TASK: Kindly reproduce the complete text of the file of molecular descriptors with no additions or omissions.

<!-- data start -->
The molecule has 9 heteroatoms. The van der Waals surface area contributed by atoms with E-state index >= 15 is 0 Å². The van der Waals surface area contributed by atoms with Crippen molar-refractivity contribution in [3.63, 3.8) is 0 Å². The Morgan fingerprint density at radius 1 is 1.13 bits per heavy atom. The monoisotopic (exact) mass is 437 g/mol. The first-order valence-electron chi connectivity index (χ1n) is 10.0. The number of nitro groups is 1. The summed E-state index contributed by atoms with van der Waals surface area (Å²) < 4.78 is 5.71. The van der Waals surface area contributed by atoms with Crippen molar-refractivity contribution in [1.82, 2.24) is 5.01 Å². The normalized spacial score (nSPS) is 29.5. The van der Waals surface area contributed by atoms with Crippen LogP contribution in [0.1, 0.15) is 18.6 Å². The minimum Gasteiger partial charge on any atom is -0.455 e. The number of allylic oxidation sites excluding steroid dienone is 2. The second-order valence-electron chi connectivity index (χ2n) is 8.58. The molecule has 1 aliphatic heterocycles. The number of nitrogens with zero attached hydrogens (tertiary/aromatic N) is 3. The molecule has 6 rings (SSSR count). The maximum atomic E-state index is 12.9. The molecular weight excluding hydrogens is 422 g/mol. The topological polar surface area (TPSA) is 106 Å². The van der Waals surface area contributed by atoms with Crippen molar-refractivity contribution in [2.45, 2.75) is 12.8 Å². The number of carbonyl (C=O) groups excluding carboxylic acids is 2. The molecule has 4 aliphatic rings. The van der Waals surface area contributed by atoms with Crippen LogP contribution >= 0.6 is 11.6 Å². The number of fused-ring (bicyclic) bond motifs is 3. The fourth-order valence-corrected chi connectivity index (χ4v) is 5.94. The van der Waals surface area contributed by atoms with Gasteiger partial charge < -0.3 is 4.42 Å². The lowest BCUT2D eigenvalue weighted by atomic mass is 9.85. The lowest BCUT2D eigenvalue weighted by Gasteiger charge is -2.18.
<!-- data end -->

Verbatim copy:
The molecule has 9 heteroatoms. The van der Waals surface area contributed by atoms with E-state index >= 15 is 0 Å². The van der Waals surface area contributed by atoms with Crippen molar-refractivity contribution in [3.63, 3.8) is 0 Å². The Morgan fingerprint density at radius 1 is 1.13 bits per heavy atom. The monoisotopic (exact) mass is 437 g/mol. The first-order valence-electron chi connectivity index (χ1n) is 10.0. The number of nitro groups is 1. The summed E-state index contributed by atoms with van der Waals surface area (Å²) < 4.78 is 5.71. The van der Waals surface area contributed by atoms with Crippen molar-refractivity contribution in [1.82, 2.24) is 5.01 Å². The normalized spacial score (nSPS) is 29.5. The van der Waals surface area contributed by atoms with Crippen LogP contribution in [0.1, 0.15) is 18.6 Å². The minimum Gasteiger partial charge on any atom is -0.455 e. The number of allylic oxidation sites excluding steroid dienone is 2. The second-order valence-electron chi connectivity index (χ2n) is 8.58. The molecule has 1 aliphatic heterocycles. The number of nitrogens with zero attached hydrogens (tertiary/aromatic N) is 3. The molecule has 6 rings (SSSR count). The maximum atomic E-state index is 12.9. The molecular weight excluding hydrogens is 422 g/mol. The topological polar surface area (TPSA) is 106 Å². The van der Waals surface area contributed by atoms with Crippen molar-refractivity contribution in [2.45, 2.75) is 12.8 Å². The number of carbonyl (C=O) groups excluding carboxylic acids is 2. The molecule has 4 aliphatic rings. The van der Waals surface area contributed by atoms with Crippen LogP contribution >= 0.6 is 11.6 Å². The number of fused-ring (bicyclic) bond motifs is 3. The fourth-order valence-corrected chi connectivity index (χ4v) is 5.94. The van der Waals surface area contributed by atoms with Gasteiger partial charge < -0.3 is 4.42 Å². The lowest BCUT2D eigenvalue weighted by atomic mass is 9.85. The lowest BCUT2D eigenvalue weighted by Gasteiger charge is -2.18.